AT&T enters security market, but can it become a billion-dollar business?

One way to build scale would be to acquire the largest player
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Wednesday, May 9, 2012

DALLAS—When AT&T announced on Monday that it will begin trials this summer of Digital Life, its home security/home automation service, here and in Atlanta, mainstream newspapers reported that the company was looking to potentially grow the service into a $1 billion business.

Can the telecom giant do that? How long will it take?

Security Systems News put that question to Michael Barnes, a partner in the consulting and advisory firm Barnes Associates, which specializes in the security alarm industry and co-sponsors the Barnes Buchanan Conference.

AT&T will find that goal challenging, Barnes said, but an acquisition—especially if it’s an acquisition of the largest player in the home security industry, ADT—would give AT&T instant scale.

“AT&T will also have the same accounting and scale-related challenges that other large MSOs entering the space have faced,” Barnes said. “First, as is well known by virtually every security alarm company in the business that uses an internal sales model, it is not easy to show earnings or cash flow, particularly during periods of high growth. Too much of the cost to originate customers has to be expensed rather than capitalized.”

He noted that while value is created, it is not easily reflected in the financials.

Gaining scale in the security industry is not an easy task, and if you’re AT&T, your idea of big is really big.

Consider companies that have grown very quickly. An obvious example is Vivint, a summer-model company that has grown to 600,000 customers in about six years. That is astounding growth in the security industry, Barnes said, but “that level of growth, or even a multiple of it, is not likely to ring the bell at AT&T … especially if the effort does not contribute to earnings.”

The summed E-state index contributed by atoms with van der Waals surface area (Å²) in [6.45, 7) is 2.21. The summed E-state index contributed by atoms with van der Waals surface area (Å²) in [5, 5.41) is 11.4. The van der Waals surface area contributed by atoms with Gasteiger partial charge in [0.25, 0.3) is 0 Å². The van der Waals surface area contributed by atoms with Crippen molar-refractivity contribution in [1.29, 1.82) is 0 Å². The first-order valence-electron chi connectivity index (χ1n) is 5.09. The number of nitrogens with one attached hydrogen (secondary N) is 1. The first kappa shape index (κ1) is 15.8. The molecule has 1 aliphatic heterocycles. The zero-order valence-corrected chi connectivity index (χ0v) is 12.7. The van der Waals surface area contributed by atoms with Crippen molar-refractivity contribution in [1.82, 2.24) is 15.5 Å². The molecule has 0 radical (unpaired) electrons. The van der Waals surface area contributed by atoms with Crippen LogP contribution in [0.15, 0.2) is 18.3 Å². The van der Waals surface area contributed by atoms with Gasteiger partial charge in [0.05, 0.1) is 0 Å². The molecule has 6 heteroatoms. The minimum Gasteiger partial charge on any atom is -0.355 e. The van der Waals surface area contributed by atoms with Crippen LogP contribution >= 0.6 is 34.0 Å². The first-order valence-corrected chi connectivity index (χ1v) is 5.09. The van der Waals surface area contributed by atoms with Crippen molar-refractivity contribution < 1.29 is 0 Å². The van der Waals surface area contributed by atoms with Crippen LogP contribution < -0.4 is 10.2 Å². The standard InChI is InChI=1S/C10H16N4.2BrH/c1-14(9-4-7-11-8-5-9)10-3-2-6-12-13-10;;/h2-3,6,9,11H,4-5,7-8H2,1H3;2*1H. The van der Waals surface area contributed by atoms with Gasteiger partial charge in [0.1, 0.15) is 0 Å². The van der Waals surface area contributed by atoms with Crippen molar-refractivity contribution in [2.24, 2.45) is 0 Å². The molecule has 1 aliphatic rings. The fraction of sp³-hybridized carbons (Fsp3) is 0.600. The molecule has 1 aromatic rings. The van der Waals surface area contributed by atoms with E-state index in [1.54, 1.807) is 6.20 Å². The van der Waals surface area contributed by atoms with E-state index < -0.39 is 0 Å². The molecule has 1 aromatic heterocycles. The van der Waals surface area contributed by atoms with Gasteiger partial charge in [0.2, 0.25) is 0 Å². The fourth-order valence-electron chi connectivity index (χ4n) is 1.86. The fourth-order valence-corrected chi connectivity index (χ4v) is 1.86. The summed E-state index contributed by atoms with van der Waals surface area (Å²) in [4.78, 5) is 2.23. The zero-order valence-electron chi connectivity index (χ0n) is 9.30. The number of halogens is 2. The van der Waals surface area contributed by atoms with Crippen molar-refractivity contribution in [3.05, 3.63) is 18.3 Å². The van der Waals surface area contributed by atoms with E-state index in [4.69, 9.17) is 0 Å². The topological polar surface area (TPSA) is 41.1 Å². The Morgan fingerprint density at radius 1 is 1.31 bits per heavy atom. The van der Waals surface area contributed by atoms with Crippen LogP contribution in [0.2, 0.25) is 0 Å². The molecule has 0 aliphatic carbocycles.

Barnes advises keeping an eye on what happens to ADT when it is spun out of Tyco this fall.

“Change the ‘D’ to a ‘T’ and add an ampersand, and all of a sudden you have some scale,” Barnes said. “That would be a strong commitment to the industry, and in many ways consistent with the pattern we have seen before from large players.”

Will AT&T be successful in the security industry? “There is no question they will have success, at least by the security alarm industry’s standard,” Barnes said.

AT&T’s brand name, large existing customer base and suite of services will be appealing.

Barnes said he believes “there is still an argument that the industry’s traditional players will successfully position themselves as specialists, and define their services as appropriately purchased outside of the broader ‘digital life.’’’

That said, Barnes added this caveat: “As we advised when Comcast entered the business, it might be a good idea for existing players to put some AT&T stock in their retirement portfolio as a hedge.”

Asked about speculation of an acquisition of ADT by AT&T, Paul Fitzhenry, VP Corporate Communications Tyco International, told SSN: "As a matter of policy, we do not comment on market rumors or speculation."

AT&T did not return Security Systems News' calls or emails seeking comment on the Digital Life program.